The City of Toronto and Metrolinx are working together to design and build a number of new GO Stations, including one located at the south-west corner of Spadina and Front. The project team will be providing an update on potential environmental effects and mitigation measures, and seeking your input. At a later date in the spring, additional public meetings will be held to provide updates on the station designs. For additional meeting locations, background studies, and more information visit www.metrolinx.com/newstations.
Development Consultation: 582-590 King St W, 471-473 Adelaide St W & 115 Portland St
Tuesday, March 6, 6:30 pm
Metro Hall, Room 308 (55 John Street)
A re-zoning application has been submitted to construct a new 12-storey office building at the corner of Adelaide and Portland. Community Planning staff will make a presentation, followed by a presentation from the applicant, and then there will be an open Q&A session.
Community Consultation: Davenport Triangle Planning Study
Monday, March 5th from 6:30 to 8:30pm
With developments/proposals at 314-326 Davenport, 350 Davenport, 342-346 Davenport and 115 Dupont, the Davenport Triangle is currently facing unprecedented levels of development pressure. Staff from City Planning, Urban Design and Transportation Services will be sharing their preliminary report on the Davenport Triangle Planning Study with the community. Feedback and questions are encouraged, as we want to ensure responsible development in this area into the future and we cannot do it without local input!
University Settlement Lunar New Year celebration event
Saturday, February 24th 11:00 to 1:00 pm
University Settlement, 23 Grange Road (Free Admission)
University Settlement is hosting their fun-filled event to celebrate Lunar New Year this Saturday. Come join us to celebrate The 2018 Lunar New Year together. This year will mark the Year of the Dog. Celebration will include a Lion dance, Kung Fu demonstrations, Traditional Korean Dance, and a visit by the God of Wealth. Light refreshments will be served.
For tickets, please contact your program department Director or call 416-598-3444 x. 233 to speak to Maggie.
Coldest Night of the Year
Saturday, February 24th 5:00-6:00 pm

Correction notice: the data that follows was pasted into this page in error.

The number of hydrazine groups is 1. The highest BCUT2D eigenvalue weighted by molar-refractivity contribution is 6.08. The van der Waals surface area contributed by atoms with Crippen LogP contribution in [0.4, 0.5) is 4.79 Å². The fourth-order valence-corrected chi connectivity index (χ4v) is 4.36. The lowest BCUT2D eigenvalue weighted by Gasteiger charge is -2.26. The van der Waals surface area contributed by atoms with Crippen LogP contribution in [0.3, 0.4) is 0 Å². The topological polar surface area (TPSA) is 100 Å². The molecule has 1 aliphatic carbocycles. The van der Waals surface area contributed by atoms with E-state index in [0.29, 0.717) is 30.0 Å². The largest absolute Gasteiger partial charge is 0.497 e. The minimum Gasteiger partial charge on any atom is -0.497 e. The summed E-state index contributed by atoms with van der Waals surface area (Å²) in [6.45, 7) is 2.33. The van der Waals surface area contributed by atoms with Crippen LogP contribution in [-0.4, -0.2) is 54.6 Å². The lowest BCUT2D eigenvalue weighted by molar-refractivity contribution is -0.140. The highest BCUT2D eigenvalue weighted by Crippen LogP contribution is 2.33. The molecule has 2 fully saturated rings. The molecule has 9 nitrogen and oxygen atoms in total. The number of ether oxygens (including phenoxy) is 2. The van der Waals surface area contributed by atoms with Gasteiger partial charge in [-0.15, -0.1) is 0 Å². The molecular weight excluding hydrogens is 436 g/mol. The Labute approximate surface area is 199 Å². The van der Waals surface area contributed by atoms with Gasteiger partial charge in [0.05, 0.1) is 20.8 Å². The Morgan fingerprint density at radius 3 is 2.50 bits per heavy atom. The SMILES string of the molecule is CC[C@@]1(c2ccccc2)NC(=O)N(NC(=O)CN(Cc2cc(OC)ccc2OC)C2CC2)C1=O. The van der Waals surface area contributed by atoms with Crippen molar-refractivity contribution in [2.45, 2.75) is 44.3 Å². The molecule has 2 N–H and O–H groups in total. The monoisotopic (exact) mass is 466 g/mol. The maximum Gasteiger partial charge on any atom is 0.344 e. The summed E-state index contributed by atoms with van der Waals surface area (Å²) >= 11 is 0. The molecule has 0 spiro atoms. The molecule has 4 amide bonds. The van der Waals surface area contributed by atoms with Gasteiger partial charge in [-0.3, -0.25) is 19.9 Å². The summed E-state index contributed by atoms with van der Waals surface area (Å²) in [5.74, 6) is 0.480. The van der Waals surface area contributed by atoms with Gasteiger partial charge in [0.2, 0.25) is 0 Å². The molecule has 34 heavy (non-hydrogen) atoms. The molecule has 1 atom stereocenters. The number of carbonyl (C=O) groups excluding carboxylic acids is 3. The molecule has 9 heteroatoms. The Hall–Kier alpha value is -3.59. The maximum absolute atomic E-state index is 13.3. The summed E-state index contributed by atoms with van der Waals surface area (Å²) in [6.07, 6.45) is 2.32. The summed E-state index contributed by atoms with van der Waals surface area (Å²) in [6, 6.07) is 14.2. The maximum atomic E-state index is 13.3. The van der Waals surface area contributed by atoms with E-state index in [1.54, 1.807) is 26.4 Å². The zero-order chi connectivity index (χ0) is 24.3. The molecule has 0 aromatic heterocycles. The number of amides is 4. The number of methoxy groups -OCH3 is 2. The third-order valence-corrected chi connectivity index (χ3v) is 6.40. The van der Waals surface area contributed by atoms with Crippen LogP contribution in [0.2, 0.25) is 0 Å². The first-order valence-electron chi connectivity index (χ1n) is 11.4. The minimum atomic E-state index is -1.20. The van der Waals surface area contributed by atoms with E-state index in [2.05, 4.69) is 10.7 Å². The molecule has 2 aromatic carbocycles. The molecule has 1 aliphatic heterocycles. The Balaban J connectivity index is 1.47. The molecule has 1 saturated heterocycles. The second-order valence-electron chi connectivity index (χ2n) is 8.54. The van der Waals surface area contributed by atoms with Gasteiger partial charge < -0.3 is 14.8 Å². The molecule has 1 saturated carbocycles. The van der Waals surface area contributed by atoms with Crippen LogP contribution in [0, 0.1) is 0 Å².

Kerr Hall Gym, Ryerson University, 379 Victoria St. (best accessible off of Gerrard Street, just east of Yonge)
The Coldest Night of the Year will be taking place on February 24th this year. WALK Day is a super-fun, family-friendly fundraiser for hungry, homeless, and hurting individuals and families across Canada. Please join us to make a difference and help Toronto become the top location this year! Registration opens at 4:00 pm and all walkers must check-in and sign a waiver form before participating. For more information, please visit their website https://cnoy.org/location/toronto
The Annex Residents’ Association Neighbourhood Skating Party
Sunday, February 25, 1:00 to 4:00 pm
Jean Sibelius Square (50 Kendal Ave)
Come share the love of winter! Annex Residents’ Association is inviting everyone to their skating party. Free cookies and hot chocolate will be served so bring your mug and join us!
Fort York Food Bank Open House
Tuesday, February 27, 7:00 to 8:00 pm
230 College St.
The Fort York Food Bank invites the community to an open house in their new space to learn more about their services, meet members of the FYFB board, and ask questions.
Future Cities #3: Home Not Housing
Sunday, February 25, 2:00 to 4:30 pm
Toronto Reference Library (789 Yonge St)
This installment of “Future Cities” -- Waterfront Toronto’s talk series in partnership with Toronto Public Library -- will be hosted in collaboration with author and placemaker, Jay Pitter. As a powerful proponent of inclusive city-building, Jay will uncover the intimate nature of our city’s housing challenges by inviting a diverse range of individuals to share music, personal narratives and design expertise in a homey “living room” environment. For more information and to register for a ticket, visit the Eventbrite page.
Tuesday, March 3-6
Nathan Phillips Square
This March 3-6th 2018, Celebrate Toronto will be returning to Nathan Phillips Square for a free 4 day festival honouring Toronto’s 184th Anniversary. In collaboration with local artists, entertainers and businesses, this event will celebrate Toronto's "Past, Present, and Future" while highlighting it's accomplishments and diversity, bringing the city together in pride. Please visit the website for more information, http://www.celebratetoronto.ca
Click here to view a list of scheduled sewer work in Ward 20 for the month of February.
Stay in touch with Trustee Malik
Sign-up to Trustee Ausma Malik's e-newsletter for regular updates from her: http://eepurl.com/9xckn.
A reminder that I hold constituency hours every Friday at the Scadding Court Community Centre (707 Dundas St. West).
Please call 416-392-4044 or email firstname.lastname@example.org for an appointment.